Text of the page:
Wa Mutharika's party, the Democratic Progressive party, also won a parliamentary majority with 91 out of 193 parliamentary seats.

The opposition MCP took 25 seats while the United Democratic Front (UDF), which joined the MCP in an opposition alliance, won 17. Independent candidates took 26.

Standoff

Pundits say the win by the DPP is likely to ease a standoff with the opposition that has almost paralysed government and unnerved donors and investors.

Malawi's economy is the world's second-fastest growing economy, according to the the Economist Intelligence Unit.     
    
After early results showed wa Mutharika taking a commanding lead, Tembo said he would go to court to contest the results.
   
"I have received complaints from all over the country and believe that we have evidence to show that the election was rigged," he told a news conference.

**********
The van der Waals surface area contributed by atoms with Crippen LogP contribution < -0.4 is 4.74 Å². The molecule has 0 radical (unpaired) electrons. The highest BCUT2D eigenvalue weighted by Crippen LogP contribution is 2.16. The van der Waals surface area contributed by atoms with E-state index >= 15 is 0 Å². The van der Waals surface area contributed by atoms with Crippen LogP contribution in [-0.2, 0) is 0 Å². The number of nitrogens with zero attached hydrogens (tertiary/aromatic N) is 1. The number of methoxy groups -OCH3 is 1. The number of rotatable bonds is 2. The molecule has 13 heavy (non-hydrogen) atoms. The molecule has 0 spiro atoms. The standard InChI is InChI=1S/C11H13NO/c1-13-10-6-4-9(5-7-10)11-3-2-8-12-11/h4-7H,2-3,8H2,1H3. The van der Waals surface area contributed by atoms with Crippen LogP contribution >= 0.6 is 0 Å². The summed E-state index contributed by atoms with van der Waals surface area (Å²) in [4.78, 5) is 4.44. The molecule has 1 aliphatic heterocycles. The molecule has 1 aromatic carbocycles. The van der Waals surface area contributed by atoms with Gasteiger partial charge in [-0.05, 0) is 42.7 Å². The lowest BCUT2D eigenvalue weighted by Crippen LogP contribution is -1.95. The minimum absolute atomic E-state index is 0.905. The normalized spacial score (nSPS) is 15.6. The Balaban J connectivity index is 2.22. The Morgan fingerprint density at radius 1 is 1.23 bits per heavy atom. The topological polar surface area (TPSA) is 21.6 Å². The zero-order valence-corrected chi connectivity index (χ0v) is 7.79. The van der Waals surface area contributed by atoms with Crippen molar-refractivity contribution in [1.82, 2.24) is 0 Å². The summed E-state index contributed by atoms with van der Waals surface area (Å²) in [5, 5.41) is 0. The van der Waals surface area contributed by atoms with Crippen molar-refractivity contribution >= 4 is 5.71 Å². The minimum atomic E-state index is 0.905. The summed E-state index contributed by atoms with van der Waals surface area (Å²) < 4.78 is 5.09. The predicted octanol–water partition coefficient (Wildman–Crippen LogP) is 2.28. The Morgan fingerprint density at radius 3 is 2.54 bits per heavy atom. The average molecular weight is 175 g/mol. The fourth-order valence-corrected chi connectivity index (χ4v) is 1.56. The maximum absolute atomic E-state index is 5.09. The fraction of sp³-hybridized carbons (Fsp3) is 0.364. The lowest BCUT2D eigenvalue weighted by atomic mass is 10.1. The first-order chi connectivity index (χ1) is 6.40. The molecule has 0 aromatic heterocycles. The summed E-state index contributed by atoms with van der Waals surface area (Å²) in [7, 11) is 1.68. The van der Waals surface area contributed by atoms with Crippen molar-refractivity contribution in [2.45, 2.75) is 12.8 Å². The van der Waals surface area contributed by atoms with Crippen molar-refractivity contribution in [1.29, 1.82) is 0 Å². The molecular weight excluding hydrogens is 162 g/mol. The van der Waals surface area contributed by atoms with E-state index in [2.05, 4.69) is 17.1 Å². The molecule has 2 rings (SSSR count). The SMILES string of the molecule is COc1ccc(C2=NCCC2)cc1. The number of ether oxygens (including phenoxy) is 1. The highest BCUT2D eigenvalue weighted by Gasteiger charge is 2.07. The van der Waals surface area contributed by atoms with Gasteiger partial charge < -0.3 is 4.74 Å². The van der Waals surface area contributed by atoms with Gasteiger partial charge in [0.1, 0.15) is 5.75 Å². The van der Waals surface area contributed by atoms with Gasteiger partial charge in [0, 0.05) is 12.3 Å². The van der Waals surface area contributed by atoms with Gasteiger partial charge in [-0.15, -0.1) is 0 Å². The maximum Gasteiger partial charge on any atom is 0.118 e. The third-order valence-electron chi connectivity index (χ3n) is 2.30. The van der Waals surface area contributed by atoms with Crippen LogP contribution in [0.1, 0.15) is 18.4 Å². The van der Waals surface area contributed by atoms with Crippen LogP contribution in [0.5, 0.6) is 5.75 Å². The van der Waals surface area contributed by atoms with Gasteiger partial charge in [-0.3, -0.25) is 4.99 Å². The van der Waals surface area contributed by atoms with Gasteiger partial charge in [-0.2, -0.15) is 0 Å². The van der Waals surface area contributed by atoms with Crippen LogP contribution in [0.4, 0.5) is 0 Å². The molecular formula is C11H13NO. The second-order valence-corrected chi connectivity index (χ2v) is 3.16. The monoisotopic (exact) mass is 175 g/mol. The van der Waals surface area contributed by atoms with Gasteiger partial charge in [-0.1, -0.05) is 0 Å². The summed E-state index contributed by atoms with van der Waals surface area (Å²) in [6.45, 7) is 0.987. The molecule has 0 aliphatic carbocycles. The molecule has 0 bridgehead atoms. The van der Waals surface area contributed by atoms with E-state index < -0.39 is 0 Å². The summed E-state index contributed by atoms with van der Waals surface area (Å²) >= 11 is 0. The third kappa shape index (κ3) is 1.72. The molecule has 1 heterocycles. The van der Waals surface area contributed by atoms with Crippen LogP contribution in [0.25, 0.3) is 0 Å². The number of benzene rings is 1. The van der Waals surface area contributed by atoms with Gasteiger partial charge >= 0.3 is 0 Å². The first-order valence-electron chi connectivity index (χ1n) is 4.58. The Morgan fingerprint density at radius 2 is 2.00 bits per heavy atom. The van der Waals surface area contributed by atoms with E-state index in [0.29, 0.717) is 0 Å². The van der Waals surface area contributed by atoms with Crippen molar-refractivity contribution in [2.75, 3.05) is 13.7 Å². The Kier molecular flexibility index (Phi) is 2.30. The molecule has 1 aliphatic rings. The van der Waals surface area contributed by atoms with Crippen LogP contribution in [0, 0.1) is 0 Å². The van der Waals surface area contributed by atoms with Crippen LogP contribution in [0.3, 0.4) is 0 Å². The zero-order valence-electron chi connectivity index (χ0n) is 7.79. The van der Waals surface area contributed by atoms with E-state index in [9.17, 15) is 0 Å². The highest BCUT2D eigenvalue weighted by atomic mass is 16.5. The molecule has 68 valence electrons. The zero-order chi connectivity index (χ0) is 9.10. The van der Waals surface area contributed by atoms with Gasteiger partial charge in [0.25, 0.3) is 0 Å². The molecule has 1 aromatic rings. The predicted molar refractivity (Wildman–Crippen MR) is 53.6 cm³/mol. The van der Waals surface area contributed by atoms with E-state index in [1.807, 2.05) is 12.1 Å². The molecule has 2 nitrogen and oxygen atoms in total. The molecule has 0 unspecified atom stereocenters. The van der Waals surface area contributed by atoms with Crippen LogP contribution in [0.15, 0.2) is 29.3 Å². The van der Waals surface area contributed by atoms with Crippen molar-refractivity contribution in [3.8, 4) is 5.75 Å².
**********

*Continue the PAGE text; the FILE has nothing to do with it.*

Wa Mutharika based his campaign on a record of making Malawi a net food exporter and delivering three years of growth above seven per cent in the country of 13 million, where annual income per head is only $313.

Unfair advantage
   
A Commonwealth election monitoring mission said wa Mutharika, due to be sworn in for a second term on Friday, had exploited state media to gain an unfair advantage.

But the monitors urged the opposition to drop its protest.
   
Bakili Muluzi, a former president and UDF leader who was excluded from standing but was in an alliance with Tembo, earlier acknowledged wa Mutharika had won.

He said he would support the new government.
   
Muluzi has been a strong opponent of wa Mutharika and a protracted power struggle between the two almost paralysed parliament, leading to an unsuccessful impeachment bid in 2005 and allegations of a coup plot that worried Western donors.